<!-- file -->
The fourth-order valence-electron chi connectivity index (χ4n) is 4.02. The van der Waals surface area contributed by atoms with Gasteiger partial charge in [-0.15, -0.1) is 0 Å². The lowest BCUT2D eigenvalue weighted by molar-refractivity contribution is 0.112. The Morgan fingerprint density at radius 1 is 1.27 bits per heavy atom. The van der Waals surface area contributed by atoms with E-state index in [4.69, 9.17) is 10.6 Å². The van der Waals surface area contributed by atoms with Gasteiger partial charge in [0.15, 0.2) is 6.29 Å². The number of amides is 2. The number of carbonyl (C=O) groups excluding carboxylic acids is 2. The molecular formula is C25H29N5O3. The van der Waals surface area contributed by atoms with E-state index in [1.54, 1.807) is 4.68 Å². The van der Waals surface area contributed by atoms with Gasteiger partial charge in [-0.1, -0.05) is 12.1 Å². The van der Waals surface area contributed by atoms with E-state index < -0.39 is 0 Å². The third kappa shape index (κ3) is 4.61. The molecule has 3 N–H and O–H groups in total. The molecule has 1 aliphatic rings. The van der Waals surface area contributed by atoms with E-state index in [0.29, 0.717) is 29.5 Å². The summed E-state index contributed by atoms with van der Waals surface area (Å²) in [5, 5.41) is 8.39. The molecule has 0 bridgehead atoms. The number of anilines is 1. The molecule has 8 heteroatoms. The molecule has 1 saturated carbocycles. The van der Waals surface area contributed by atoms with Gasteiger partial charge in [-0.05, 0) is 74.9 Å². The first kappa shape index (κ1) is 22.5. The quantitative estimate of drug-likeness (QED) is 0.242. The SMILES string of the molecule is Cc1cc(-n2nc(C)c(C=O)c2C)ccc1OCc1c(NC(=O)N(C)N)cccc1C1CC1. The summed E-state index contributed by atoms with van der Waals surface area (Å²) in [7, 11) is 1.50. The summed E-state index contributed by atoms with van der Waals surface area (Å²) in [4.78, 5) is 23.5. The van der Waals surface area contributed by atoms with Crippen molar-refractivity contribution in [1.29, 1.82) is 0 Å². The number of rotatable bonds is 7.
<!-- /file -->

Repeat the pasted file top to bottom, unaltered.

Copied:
The fourth-order valence-electron chi connectivity index (χ4n) is 4.02. The van der Waals surface area contributed by atoms with Gasteiger partial charge in [-0.15, -0.1) is 0 Å². The lowest BCUT2D eigenvalue weighted by molar-refractivity contribution is 0.112. The Morgan fingerprint density at radius 1 is 1.27 bits per heavy atom. The van der Waals surface area contributed by atoms with E-state index in [4.69, 9.17) is 10.6 Å². The van der Waals surface area contributed by atoms with Gasteiger partial charge in [0.15, 0.2) is 6.29 Å². The number of amides is 2. The number of carbonyl (C=O) groups excluding carboxylic acids is 2. The molecular formula is C25H29N5O3. The van der Waals surface area contributed by atoms with E-state index in [1.54, 1.807) is 4.68 Å². The van der Waals surface area contributed by atoms with Gasteiger partial charge in [-0.1, -0.05) is 12.1 Å². The van der Waals surface area contributed by atoms with E-state index < -0.39 is 0 Å². The third kappa shape index (κ3) is 4.61. The molecule has 3 N–H and O–H groups in total. The molecule has 1 aliphatic rings. The van der Waals surface area contributed by atoms with E-state index in [0.29, 0.717) is 29.5 Å². The summed E-state index contributed by atoms with van der Waals surface area (Å²) in [5, 5.41) is 8.39. The molecule has 0 bridgehead atoms. The number of anilines is 1. The molecule has 8 heteroatoms. The molecule has 1 saturated carbocycles. The van der Waals surface area contributed by atoms with Gasteiger partial charge in [-0.05, 0) is 74.9 Å². The first kappa shape index (κ1) is 22.5. The quantitative estimate of drug-likeness (QED) is 0.242. The SMILES string of the molecule is Cc1cc(-n2nc(C)c(C=O)c2C)ccc1OCc1c(NC(=O)N(C)N)cccc1C1CC1. The summed E-state index contributed by atoms with van der Waals surface area (Å²) in [7, 11) is 1.50. The summed E-state index contributed by atoms with van der Waals surface area (Å²) in [4.78, 5) is 23.5. The van der Waals surface area contributed by atoms with Crippen molar-refractivity contribution in [1.29, 1.82) is 0 Å². The number of rotatable bonds is 7.